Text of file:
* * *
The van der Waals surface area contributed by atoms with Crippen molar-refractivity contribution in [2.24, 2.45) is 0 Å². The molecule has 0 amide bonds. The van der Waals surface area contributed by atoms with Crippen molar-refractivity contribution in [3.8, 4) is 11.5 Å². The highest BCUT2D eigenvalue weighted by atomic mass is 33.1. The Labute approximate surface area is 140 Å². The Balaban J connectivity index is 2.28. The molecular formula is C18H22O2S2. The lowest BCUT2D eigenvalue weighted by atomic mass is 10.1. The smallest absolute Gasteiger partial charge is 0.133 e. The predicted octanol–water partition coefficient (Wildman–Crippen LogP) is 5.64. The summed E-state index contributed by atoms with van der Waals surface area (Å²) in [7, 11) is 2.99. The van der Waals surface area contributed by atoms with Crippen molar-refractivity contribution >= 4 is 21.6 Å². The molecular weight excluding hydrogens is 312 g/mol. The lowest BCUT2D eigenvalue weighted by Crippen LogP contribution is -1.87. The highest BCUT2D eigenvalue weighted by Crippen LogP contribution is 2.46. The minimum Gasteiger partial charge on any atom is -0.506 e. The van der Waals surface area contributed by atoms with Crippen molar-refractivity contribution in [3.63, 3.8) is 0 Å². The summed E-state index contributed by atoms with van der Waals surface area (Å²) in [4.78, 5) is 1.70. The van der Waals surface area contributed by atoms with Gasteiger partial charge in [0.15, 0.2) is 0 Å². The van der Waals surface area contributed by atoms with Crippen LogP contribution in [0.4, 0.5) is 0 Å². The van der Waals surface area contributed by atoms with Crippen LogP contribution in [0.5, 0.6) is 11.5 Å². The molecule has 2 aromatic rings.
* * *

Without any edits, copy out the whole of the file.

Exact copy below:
The van der Waals surface area contributed by atoms with Crippen molar-refractivity contribution in [2.24, 2.45) is 0 Å². The molecule has 0 amide bonds. The van der Waals surface area contributed by atoms with Crippen molar-refractivity contribution in [3.8, 4) is 11.5 Å². The highest BCUT2D eigenvalue weighted by atomic mass is 33.1. The Labute approximate surface area is 140 Å². The Balaban J connectivity index is 2.28. The molecular formula is C18H22O2S2. The lowest BCUT2D eigenvalue weighted by atomic mass is 10.1. The smallest absolute Gasteiger partial charge is 0.133 e. The predicted octanol–water partition coefficient (Wildman–Crippen LogP) is 5.64. The summed E-state index contributed by atoms with van der Waals surface area (Å²) in [7, 11) is 2.99. The van der Waals surface area contributed by atoms with Crippen molar-refractivity contribution >= 4 is 21.6 Å². The molecular weight excluding hydrogens is 312 g/mol. The lowest BCUT2D eigenvalue weighted by Crippen LogP contribution is -1.87. The highest BCUT2D eigenvalue weighted by Crippen LogP contribution is 2.46. The minimum Gasteiger partial charge on any atom is -0.506 e. The van der Waals surface area contributed by atoms with Crippen molar-refractivity contribution in [3.63, 3.8) is 0 Å². The summed E-state index contributed by atoms with van der Waals surface area (Å²) in [4.78, 5) is 1.70. The van der Waals surface area contributed by atoms with Gasteiger partial charge in [0.15, 0.2) is 0 Å². The van der Waals surface area contributed by atoms with Crippen LogP contribution in [0.4, 0.5) is 0 Å². The van der Waals surface area contributed by atoms with Crippen LogP contribution in [0.5, 0.6) is 11.5 Å². The molecule has 2 aromatic rings.